Geology Professor Emeritus Scott Burns of Portland State University has warned of alarming seismic activity near the Yellowstone volcano site. Burns said that an intense wave of small tremors has occurred around the site, which is usually a sign of magma movement beneath the surface.
“If you get swarms under a working volcano, the working hypothesis is that magma is moving up underneath there,” Burns said.
Burns says that there have been 80 some earthquakes in the region during the month of June. Earthquakes are common in the area, due to all of the magma that moves beneath the surface, but Burns finds the frequency of these quakes especially alarming because of how close together they are. He believes that this could be a sign that magma is attempting to escape from the surface, which would have disastrous results for the entire country, especially for those living within the blast radius of the volcano.
Meanwhile, Yellowstone’s Steamboat Geyser has also shown signs of increased activity this month as well. The Geyser broke a record for its most active cycle this month, erupting twice in three days, first on June 12, then again on June 15.
However, experts say that there is nothing for us to worry about because the geyser’s activity is unrelated to the volcano.
As volcanologist Janine Krippner explained in a series of tweets this week, the magma provides the heat for geysers, but geyser activity is not a sign of an impending eruption.
“Yellowstone has an incredible geyser system that is unrelated to magmatic activity – other than the magmatic system basically providing heat,” Krippner says.
— Dr Janine Krippner (@janinekrippner) June 27, 2019
However, other experts are skeptical about the possibility of an impending disaster at Yellowstone.
Jamie Farrell of the University of Utah in Salt Lake City told Express that earthquakes are merely a natural feature of the environment.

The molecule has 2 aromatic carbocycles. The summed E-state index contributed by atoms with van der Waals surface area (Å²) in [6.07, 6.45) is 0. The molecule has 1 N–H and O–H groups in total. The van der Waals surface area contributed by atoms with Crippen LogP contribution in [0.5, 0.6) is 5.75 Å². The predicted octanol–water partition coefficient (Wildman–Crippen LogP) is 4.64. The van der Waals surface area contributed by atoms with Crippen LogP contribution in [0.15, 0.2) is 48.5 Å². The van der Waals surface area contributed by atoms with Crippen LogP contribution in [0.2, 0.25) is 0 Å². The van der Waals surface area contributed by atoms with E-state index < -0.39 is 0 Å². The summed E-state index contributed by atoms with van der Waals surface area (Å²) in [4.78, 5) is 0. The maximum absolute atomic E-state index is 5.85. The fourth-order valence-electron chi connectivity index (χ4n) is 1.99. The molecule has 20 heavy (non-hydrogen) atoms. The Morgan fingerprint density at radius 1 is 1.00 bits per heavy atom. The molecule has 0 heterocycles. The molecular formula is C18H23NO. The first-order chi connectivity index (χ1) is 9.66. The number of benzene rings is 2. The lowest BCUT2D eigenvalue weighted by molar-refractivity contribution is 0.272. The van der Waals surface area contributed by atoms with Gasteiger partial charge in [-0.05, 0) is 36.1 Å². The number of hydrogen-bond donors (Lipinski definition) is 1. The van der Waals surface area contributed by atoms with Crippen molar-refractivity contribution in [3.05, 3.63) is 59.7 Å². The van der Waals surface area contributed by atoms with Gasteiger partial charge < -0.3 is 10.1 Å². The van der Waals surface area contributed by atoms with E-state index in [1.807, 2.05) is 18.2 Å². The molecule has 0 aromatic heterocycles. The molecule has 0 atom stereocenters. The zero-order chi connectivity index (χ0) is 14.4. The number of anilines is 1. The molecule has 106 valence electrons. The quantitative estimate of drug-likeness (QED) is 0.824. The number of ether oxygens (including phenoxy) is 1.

“Earthquake swarms are fairly common in Yellowstone. There is no indication that this swarm is related to magma moving through the shallow crust,” Farrell said.
Still, if an eruption were ever to occur at Yellowstone, experts predict that it would be an event that would change civilization. It is estimated that roughly 87,000 people would be killed instantly in the blast, and more than half of the United States would become uninhabitable. Some researchers believe that the large cloud of ash sent up into the atmosphere would cause a “nuclear winter” by blocking out the sunlight.
Similar concerns were voiced in 2014, after the region was rocked by the worst earthquake seen in years.
According to Yellowstone observatory, seismic activity is fairly common in this area, but the earthquakes usually aren’t as powerful as the one seen in 2014. The observatory reported that 1 to 20 earthquakes occur every day, however, they are very weak, often measuring much less than magnitude 3. The earthquake in 2014 was measured a 4.8 and was the most powerful quake to hit the park since 1980.
There have been six earthquakes with a magnitude of at least 6 or higher in historical times, including a 7.2‑magnitude quake at Hebgen Lake which occurred in 1959.
In January of 2010, over 250 earthquakes were detected over a two day period.